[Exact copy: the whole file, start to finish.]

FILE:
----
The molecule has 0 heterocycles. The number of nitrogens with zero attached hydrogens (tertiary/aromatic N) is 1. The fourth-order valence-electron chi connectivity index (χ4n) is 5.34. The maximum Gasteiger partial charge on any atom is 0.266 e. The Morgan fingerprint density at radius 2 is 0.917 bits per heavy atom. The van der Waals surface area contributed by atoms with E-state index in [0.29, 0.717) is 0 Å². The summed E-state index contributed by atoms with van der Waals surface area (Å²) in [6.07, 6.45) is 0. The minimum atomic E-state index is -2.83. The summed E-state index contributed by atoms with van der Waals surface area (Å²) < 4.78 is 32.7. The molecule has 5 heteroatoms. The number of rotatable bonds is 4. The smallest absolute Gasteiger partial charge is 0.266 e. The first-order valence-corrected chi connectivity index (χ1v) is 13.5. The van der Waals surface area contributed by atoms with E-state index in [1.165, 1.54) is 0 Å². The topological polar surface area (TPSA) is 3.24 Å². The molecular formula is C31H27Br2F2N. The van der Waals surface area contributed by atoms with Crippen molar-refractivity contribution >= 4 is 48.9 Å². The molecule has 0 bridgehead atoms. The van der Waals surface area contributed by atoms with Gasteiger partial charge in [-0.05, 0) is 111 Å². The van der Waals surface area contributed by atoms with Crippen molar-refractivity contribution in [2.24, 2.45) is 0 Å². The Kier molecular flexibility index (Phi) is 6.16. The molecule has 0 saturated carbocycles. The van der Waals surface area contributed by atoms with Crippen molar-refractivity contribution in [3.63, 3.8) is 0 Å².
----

The molecule has 0 heterocycles. The number of nitrogens with zero attached hydrogens (tertiary/aromatic N) is 1. The fourth-order valence-electron chi connectivity index (χ4n) is 5.34. The maximum Gasteiger partial charge on any atom is 0.266 e. The Morgan fingerprint density at radius 2 is 0.917 bits per heavy atom. The van der Waals surface area contributed by atoms with E-state index in [0.29, 0.717) is 0 Å². The summed E-state index contributed by atoms with van der Waals surface area (Å²) in [6.07, 6.45) is 0. The minimum atomic E-state index is -2.83. The summed E-state index contributed by atoms with van der Waals surface area (Å²) < 4.78 is 32.7. The molecule has 5 heteroatoms. The number of rotatable bonds is 4. The smallest absolute Gasteiger partial charge is 0.266 e. The first-order valence-corrected chi connectivity index (χ1v) is 13.5. The van der Waals surface area contributed by atoms with E-state index in [1.165, 1.54) is 0 Å². The topological polar surface area (TPSA) is 3.24 Å². The molecular formula is C31H27Br2F2N. The van der Waals surface area contributed by atoms with Crippen molar-refractivity contribution >= 4 is 48.9 Å². The molecule has 0 bridgehead atoms. The van der Waals surface area contributed by atoms with Gasteiger partial charge in [-0.05, 0) is 111 Å². The van der Waals surface area contributed by atoms with Crippen molar-refractivity contribution in [2.24, 2.45) is 0 Å². The Kier molecular flexibility index (Phi) is 6.16. The molecule has 0 saturated carbocycles. The van der Waals surface area contributed by atoms with Crippen molar-refractivity contribution in [3.63, 3.8) is 0 Å².